AT THE READY: Kingscliff firefighters Jarrod James, Daniel Cottrill, Josh O'Brien, Peter Baird and Joel Wilson have seen an increase in call-outs in the last few years.
AT THE READY: Kingscliff firefighters Jarrod James, Daniel Cottrill, Josh O'Brien, Peter Baird and Joel Wilson have seen an increase in call-outs in the last few years. Liana Turner

Kingy crew on fire with calls

THEY'RE based out of a tiny beach-front station and have no full-time staff but the crew at Kingscliff Fire and Rescue have been as busy as ever.

With the population on the Tweed Coast and surrounds booming, captain Brett Gray said they had seen a notable increase in call-outs of all kinds, particularly road incidents.

Mr Gray has been a retained firefighter for the past 28 years, 16 of which in Kingscliff.

He said there had been a 30 per cent increase in calls in the past two years and a much greater spike since he joined the station.

"Sixteen years ago, the station was doing about 120calls (a year),” Mr Gray said.

"Currently we're looking at about 400 calls this current financial year.”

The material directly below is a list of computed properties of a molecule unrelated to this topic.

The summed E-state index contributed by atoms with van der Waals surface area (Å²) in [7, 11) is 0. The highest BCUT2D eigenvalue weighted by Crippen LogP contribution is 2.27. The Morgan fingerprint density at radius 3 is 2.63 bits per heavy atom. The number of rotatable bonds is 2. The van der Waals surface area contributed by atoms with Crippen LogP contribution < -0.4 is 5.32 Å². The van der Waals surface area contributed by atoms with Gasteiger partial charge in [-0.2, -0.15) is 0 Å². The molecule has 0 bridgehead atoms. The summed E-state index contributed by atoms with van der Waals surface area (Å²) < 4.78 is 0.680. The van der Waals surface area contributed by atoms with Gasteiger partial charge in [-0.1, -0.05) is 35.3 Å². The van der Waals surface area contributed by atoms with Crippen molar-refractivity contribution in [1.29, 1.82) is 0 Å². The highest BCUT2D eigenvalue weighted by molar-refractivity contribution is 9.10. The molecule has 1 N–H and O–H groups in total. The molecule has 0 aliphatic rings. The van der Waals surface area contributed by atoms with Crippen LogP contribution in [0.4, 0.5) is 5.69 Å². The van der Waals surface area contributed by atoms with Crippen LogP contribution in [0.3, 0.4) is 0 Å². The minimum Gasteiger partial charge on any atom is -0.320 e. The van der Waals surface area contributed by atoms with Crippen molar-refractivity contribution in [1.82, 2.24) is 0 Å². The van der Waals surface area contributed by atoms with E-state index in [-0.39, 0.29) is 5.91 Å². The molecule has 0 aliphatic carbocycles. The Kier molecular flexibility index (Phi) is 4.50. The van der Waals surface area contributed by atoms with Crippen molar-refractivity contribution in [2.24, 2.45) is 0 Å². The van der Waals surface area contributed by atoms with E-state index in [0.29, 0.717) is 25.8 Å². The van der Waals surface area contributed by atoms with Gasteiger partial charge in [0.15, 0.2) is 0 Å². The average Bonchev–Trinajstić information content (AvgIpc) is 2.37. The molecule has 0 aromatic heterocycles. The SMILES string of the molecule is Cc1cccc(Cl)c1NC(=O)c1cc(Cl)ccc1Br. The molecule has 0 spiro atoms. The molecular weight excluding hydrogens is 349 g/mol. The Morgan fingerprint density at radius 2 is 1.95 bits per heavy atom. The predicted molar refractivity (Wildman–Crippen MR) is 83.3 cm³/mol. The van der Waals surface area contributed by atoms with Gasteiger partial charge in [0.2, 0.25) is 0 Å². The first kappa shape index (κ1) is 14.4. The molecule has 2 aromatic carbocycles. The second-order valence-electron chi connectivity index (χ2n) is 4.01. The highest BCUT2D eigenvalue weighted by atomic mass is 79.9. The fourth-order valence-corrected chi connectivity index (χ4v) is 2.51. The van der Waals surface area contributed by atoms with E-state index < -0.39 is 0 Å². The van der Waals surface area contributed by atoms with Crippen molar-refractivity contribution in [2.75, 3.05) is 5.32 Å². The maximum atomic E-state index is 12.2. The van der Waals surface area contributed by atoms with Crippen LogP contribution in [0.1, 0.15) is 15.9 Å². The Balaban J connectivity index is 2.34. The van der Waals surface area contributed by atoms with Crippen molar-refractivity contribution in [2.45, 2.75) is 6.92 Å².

He said the surge in popularity of the region accounted for much of this change.

"The significant increase in calls is definitely coming with the growth in population in the Kingscliff district and also in the surrounding areas including Tweed Heads and as far down as Pottsville Beach,” Mr Gray said.

"The one big area that is certainly increasing at the fastest rate is motor vehicle accidents.

"I think with the population and the current infrastructures, there's more opportunity for accidents.”

Mr Gray said his 16-strong retained workforce - which mostly operates on an on-call basis with firefighters who have at least one other job - had to arrive at the station and be on the way to any incident within seven minutes of a call.

"You have to guarantee a minimum of four people 24 hours a day, seven days a week,” he said.

"It is a big commitment for the guys to do the job they do.”

But as the population continues to grow, he said an upgrade to their Marine Pde facilities would be essential.

"This is an April 1968 version that hasn't had any renovations,” he said.

"It is a bit of a tight squeeze under current arrangements. It'd be lovely to get a renovation in some way, shape or form but that will be at the consideration of the local member and Fire and Rescue NSW.”

The announcement of the location of the new Tweed Hospital is expected before Christmas.

If a site close to Kingscliff is chosen - tipped as a strong possibility - Mr Gray said bolstered facilities would be vital.

Tweed MP Geoff Provest was approached for comment.



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